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By Timothy Strauts | 08-19-2014 01:00 PM

When Withdrawal Rates Could Be Higher

The timing of retirement amid the market cycle, as well as allocation to stocks, are key drivers for retirement withdrawal rates, says Morningstar's Tim Strauts.

Tim Strauts: In today's chart, we're going to look at maximum sustainable withdrawal rates over a 30-year retirement through the lens of three different portfolios, with the S&P 500 as the stock index and the five-year U.S. Treasury as the bond index.

When looking at the chart, you see a wide variability in maximum withdrawal rates, going from as high as 12%--which was only attainable if you had retired around 1932, right after the 1929 market crash, or in the early '80s at the beginning of a long 20-year bull market. A minimum withdrawal rate of 3% to 3.5% was only reached if you retired at the beginning of a bear market. And obviously, you don't know when you start retirement whether it's going to be a strong or weak market. So, that's why most people pick a withdrawal rate around 4%, because it works a great majority of the time.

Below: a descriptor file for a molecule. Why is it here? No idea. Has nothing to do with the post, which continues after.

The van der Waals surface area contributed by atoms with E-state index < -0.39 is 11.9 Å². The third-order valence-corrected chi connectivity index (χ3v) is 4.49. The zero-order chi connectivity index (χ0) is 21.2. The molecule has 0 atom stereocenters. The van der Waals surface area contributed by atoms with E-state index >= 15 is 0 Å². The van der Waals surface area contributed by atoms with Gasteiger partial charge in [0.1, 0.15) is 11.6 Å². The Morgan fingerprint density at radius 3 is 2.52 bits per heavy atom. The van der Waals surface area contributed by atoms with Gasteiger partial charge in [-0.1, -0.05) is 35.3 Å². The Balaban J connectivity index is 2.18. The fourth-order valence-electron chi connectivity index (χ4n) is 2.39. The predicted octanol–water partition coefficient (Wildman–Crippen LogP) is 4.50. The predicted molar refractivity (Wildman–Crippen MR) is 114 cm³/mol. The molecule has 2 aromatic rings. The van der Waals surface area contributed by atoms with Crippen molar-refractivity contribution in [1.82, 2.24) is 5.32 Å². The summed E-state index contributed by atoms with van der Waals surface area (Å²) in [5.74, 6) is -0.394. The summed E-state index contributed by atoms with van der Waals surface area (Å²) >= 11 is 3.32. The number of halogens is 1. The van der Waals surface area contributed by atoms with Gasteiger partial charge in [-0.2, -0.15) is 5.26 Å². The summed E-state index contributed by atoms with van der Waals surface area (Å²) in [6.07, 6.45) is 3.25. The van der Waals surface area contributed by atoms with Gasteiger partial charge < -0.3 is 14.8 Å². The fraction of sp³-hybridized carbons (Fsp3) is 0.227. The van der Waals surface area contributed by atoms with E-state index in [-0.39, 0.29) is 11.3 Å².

When looking at the three portfolios, you can see that allocating a higher percentage to stocks does increase the volatility of your portfolio but has almost always paid off through higher maximum withdrawal rates.

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